- September 6, 2016
- Posted by: Monica Vernon
- Category: Communication, Education, Listening, Parenting, Values
Defining and declaring your values and beliefs is one thing. Actually teaching children family values is a completely different animal.
When Dale and I defined what we believed in through our family values, we started developing a family culture built around those values. The values we established were not new. We didn’t reinvent the wheel. It was simply taking the morals and values Dale and I had from our childhoods and fitting it into what we wanted for our family.
I really liked this and so did the kids. But, initially, we probably went a little overboard. It was just like in my classroom with my students — if you just focus on the problems or failures ALL THE TIME, kids will turn you off and not listen.
Teaching children family values is a process. It’s not an easy task, it’s a long, complicated journey.
Teaching Children Family Values
When I was a kid, my stepfather would always just say, “because I said so,” and there was no questioning his authority. And early on, I sometimes found myself getting annoyed with my children questioning me, and I would say, “You know what? It doesn’t really matter why we need to do this. I asked you to do this, and you’re going to do it.”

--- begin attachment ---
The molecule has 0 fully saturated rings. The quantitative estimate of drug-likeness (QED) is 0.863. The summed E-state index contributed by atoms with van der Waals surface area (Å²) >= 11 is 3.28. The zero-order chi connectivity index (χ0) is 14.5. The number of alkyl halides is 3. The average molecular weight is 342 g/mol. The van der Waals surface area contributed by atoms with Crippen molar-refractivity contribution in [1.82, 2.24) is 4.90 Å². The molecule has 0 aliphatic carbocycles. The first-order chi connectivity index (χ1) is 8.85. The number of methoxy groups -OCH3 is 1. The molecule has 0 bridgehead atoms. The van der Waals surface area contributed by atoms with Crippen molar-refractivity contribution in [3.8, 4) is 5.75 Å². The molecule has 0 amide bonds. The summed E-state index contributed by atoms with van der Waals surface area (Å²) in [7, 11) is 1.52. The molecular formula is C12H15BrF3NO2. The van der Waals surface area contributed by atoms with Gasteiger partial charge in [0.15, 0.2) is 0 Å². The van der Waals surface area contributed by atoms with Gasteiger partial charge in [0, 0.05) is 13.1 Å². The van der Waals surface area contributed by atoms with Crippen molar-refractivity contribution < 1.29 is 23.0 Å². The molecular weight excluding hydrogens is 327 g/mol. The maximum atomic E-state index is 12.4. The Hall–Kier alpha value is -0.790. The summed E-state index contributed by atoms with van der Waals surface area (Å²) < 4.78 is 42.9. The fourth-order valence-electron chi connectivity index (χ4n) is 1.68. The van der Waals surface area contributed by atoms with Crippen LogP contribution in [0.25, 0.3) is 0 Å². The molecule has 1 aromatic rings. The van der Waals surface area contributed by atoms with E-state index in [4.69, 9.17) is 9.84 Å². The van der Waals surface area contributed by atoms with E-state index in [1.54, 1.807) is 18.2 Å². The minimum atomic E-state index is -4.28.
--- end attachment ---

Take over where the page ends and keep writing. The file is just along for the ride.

That’s when we realized the need to “give them the why.” When you embrace their questions and provide clarity to the reasons why you’re asking them to act or behave a certain way, teaching children family values becomes much easier.
For instance, we were constantly telling our children not to leave their toys outside in the winter. But they weren’t listening and we couldn’t figure out why they weren’t taking responsibility for their belongings. Then one day Dale said to them, “Mom keeps telling me you won’t pick up your toys in the backyard. Guess what’s supposed to happen this week? It’s going to snow. Would you want the toys to get ruined or lost until next year? Nope … so I guess you should pick up the toys.”
At that moment, the lightbulbs went off in their heads. We didn’t dictate, we gave them the why. From there, getting our children to buy into and live our family values wasn’t so difficult. Over time, the questions eased up and the kids would actually think before they did something — they were responding, not reacting.
Teaching children family values doesn’t have to be a chore. Download these Discussion Guides to get started, and stop saying “because I said so,” and start “giving them the why.”